Arduin-Row, a TinyML Rowing Machine Coach
Use an Arduino Nicla Sense ME and Edge Impulse model to determine your rowing cadence and provide feedback via the IoT Remote app
Created By: Justin Lutz

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The sport of rowing, even on a rowing machine, is a technical one. Most people can hop on a rowing machine and start rowing, but may not be generating the most power possible. Many think that rowing involves pulling the handle with your hands, arms, and back, but in order to generate the most power you actually have to push with your legs. That is where you can generate the fastest times on the rowing machine.
Proper form involves pushing with your legs before pulling with your arms.
However, in order to know if you are doing it correctly, many times it requires a one on one session with a coach so they can evaluate your form and provide suggestions.
Using the power of accelerometer data on an Arduino board and Edge Impulse, I was able to make a virtual "Rowing Coach" that, based on the rower's tempo (and acceleration from the start of the stroke), can offer feedback. It can also offer feedback based on how the rowing handle moves through the stroke. This is to ensure the rower is keeping the handle level, and isn't raising or lowering the handle too much during the stroke, which can waste energy and reduce power. This feedback is offered through a chat-based feature of the Arduino IoT Remote app. Given that I am also using the Nicla Sense ME board, I am also reading and plotting estimated CO2 values (eCO2) to show how the CO2 values in the air change while you work out.
This project went through multiple variations (more to come on that later), but I ultimately settled on using the Nicla Sense ME as a shield on the Arduino MKR Wifi 1010. The Nicla Sense only comes with BLE, so using it as a shield allowed me to access the Wifi of the MKR board as well as the Arduino IoT Remote dashboard, which offers a quick, easy, and slick app to link to the board. In order to turn the Nicla Sense into a shield, some soldering is involved. Arduino has a good tutorial on it here.
I used Edge Impulse to generate my TinyML model to predict the type of rowing I was doing as well as anomaly detection to determine if the rowing handle placement was correct.
Using a quick Arduino sketch loaded onto the Nicla Sense ME, I used the Edge Impulse command-line editor to read the accelerometer data directly into Edge Impulse project following their Data Forwarder example. The sketch below is how I read the accelerometer data into Edge Impulse from the Nicla.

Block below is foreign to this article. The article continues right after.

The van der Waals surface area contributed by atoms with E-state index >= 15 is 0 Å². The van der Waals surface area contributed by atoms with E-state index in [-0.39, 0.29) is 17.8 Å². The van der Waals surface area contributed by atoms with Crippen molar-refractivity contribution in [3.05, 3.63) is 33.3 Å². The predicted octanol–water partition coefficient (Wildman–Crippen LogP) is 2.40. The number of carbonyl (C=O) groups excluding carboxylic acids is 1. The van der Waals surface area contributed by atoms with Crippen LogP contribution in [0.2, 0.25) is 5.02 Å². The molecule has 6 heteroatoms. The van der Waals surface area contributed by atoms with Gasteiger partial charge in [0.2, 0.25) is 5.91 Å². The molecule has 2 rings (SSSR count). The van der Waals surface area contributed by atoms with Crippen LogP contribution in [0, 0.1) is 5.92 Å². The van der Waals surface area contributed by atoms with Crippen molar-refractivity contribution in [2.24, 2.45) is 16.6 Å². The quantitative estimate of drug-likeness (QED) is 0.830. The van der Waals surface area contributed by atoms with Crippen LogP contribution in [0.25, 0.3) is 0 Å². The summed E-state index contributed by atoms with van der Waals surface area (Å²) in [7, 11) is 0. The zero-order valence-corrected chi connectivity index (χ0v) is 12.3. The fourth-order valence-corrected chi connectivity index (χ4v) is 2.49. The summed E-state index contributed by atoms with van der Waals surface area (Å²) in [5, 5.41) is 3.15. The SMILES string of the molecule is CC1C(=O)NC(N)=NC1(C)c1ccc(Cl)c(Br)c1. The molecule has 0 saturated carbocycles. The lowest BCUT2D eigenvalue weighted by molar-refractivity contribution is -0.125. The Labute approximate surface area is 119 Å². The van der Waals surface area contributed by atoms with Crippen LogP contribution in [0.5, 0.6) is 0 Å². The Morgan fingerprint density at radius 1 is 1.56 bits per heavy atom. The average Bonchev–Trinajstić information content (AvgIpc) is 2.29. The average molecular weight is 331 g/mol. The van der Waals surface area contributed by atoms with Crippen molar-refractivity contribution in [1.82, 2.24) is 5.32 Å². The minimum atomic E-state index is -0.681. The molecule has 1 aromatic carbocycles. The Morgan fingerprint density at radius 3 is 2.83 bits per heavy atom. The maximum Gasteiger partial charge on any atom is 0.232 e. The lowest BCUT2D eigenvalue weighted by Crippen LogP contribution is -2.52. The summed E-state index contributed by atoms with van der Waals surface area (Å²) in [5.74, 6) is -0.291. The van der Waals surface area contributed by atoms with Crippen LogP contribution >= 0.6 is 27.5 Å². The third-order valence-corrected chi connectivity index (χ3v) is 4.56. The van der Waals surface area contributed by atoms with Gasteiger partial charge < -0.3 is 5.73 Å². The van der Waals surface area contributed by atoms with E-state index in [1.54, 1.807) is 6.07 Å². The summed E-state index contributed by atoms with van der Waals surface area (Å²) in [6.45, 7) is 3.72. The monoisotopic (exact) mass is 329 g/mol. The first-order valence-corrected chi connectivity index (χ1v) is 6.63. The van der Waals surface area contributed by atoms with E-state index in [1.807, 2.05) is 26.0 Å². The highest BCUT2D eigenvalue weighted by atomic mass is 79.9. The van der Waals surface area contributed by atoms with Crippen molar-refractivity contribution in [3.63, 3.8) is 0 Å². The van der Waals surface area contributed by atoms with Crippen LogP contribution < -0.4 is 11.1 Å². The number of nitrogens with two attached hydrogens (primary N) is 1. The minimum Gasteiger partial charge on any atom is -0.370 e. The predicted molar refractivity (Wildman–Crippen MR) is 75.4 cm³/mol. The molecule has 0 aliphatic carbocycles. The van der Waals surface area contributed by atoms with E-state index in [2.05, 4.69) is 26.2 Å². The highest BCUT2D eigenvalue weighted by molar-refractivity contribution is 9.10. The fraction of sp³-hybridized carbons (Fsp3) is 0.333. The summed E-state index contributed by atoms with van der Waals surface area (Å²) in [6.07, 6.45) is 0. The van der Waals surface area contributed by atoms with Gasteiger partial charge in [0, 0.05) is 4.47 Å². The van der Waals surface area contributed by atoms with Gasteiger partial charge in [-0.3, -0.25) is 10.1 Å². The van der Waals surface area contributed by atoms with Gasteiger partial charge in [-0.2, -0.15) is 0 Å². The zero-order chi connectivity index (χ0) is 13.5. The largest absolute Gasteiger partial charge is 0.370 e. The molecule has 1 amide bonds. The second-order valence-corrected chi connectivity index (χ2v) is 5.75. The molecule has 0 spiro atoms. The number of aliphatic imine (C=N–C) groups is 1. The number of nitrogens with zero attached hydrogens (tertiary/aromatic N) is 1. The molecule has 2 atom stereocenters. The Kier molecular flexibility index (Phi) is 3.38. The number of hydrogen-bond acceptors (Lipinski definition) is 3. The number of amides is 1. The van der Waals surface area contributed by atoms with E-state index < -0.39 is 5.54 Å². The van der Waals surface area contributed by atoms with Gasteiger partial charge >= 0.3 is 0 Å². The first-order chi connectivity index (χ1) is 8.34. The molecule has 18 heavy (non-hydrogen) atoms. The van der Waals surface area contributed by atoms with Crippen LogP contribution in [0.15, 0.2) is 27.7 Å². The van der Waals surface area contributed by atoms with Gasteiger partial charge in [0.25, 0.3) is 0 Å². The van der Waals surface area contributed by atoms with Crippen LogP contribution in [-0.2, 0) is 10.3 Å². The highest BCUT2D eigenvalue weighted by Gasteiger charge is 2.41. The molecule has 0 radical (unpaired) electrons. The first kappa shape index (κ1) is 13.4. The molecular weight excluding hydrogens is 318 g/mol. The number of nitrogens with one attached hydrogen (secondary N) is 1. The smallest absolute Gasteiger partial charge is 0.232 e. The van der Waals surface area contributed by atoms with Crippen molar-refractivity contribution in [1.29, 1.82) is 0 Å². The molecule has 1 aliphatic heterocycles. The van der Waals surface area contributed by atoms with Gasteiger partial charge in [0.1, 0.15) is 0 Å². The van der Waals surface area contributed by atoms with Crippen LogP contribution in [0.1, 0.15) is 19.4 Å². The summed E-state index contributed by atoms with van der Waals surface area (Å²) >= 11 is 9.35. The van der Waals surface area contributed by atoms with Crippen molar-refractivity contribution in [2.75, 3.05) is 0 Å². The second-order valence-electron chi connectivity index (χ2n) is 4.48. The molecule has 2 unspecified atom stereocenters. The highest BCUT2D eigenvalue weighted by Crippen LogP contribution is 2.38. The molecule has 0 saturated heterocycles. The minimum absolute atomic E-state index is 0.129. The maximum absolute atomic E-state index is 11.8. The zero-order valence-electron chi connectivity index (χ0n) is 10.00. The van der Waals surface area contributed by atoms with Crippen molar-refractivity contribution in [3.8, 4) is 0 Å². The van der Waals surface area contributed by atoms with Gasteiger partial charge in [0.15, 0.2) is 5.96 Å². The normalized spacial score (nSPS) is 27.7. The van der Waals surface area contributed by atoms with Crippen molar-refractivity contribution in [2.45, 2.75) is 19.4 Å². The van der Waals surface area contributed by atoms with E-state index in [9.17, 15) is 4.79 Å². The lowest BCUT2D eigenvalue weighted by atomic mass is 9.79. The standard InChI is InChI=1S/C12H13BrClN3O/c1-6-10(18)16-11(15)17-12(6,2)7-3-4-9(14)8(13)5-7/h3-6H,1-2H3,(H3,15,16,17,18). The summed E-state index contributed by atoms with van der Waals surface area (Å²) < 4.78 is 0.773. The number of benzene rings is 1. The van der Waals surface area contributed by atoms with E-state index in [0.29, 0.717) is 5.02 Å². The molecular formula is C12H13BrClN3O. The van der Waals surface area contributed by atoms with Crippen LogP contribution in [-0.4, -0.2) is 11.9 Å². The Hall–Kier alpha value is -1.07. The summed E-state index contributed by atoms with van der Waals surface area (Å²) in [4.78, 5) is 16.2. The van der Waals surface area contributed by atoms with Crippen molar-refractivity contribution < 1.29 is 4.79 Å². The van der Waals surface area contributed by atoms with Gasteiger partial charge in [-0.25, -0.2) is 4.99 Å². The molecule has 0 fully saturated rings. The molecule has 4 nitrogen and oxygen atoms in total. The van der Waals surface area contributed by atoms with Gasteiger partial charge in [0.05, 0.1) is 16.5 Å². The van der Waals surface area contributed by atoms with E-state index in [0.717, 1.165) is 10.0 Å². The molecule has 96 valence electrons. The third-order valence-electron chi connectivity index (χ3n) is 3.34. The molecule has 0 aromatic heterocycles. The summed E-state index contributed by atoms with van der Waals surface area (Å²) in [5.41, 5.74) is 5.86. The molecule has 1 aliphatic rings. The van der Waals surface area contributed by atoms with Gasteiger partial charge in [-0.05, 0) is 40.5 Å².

/*
Edge Impulse Data Forwarder - Nicla Sense ME data.
*/
#include "Arduino_BHY2.h"
#include "Nicla_System.h"
#define CONVERT_G_TO_MS2 9.80665f
#define FREQUENCY_HZ 100
#define INTERVAL_MS (1000 / (FREQUENCY_HZ + 1))
static unsigned long last_interval_ms = 0;
SensorXYZ accelerometerRaw(SENSOR_ID_ACC_RAW);
void setup() {
Serial.begin(115200);
BHY2.begin();
accelerometerRaw.begin();
delay(2000);
}
void loop() {
short accX, accY, accZ;
BHY2.update();
if (millis() > last_interval_ms + INTERVAL_MS) {
last_interval_ms = millis();
accX = accelerometerRaw.x();
accY = accelerometerRaw.y();
accZ = accelerometerRaw.z();
Serial.print(accX * CONVERT_G_TO_MS2);
Serial.print('\t');
Serial.print(accY * CONVERT_G_TO_MS2);
Serial.print('\t');
Serial.println(accZ * CONVERT_G_TO_MS2);
}
}
So, a quick word of caution here: I started this project intending to just use the Nicla Sense ME and develop a BLE app using MIT App Inventor. However, I found out with the 64 kB RAM limitation, that I was running out of memory running my 20 kB model on the Nicla Sense ME (I believe this is due to additional packages being loaded into RAM on the Nicla reducing the available memory). Using the Nicla Sense ME as a shield on the MKR Wifi 1010, I was able to run my model without memory issues. BUUUT, when used as a shield, the accelerometer frequency maxes out at 10 Hz (it took me a while to figure this out), so I had to downsample all of the data that I collected just using Nicla Sense ME from 100 Hz to 10 Hz (and also ensure that the orientation of the Nicla remained the same). This was frankly a nightmare that took me a while to figure out.
I collected about 18 minutes of data for 3 states: easy, low strokes per minute (spm), and high-spm divided between training and test data:
Data collection
Once the data was collected, I set up my impulse:
I downsampled the collected data to 10 Hz to match the output of the Nicla Sense ME as a shield. I kept the window around 2000 ms and didn't change the window step size. On the Spectral Features tab, I changed the Scale Axes to 0.001 as I seemed to get better results with that (it was also recommended on a prior project by the Edge Impulse team).
Next, it was on to training the model:
With the data that I had, there was pretty good clustering between the classes. Once that I had the model trained, I went to the Anomaly Detection tab and selected the X-axis to determine if the rowing handle is remaining level throughout the stroke.
After that I deployed the model to an Arduino library. You can find my public project here if you want to look at the data.
I then added the zipped Arduino library to my application code in the Arduino IDE by going to Sketch > Include LIbrary > Add .ZIP Library...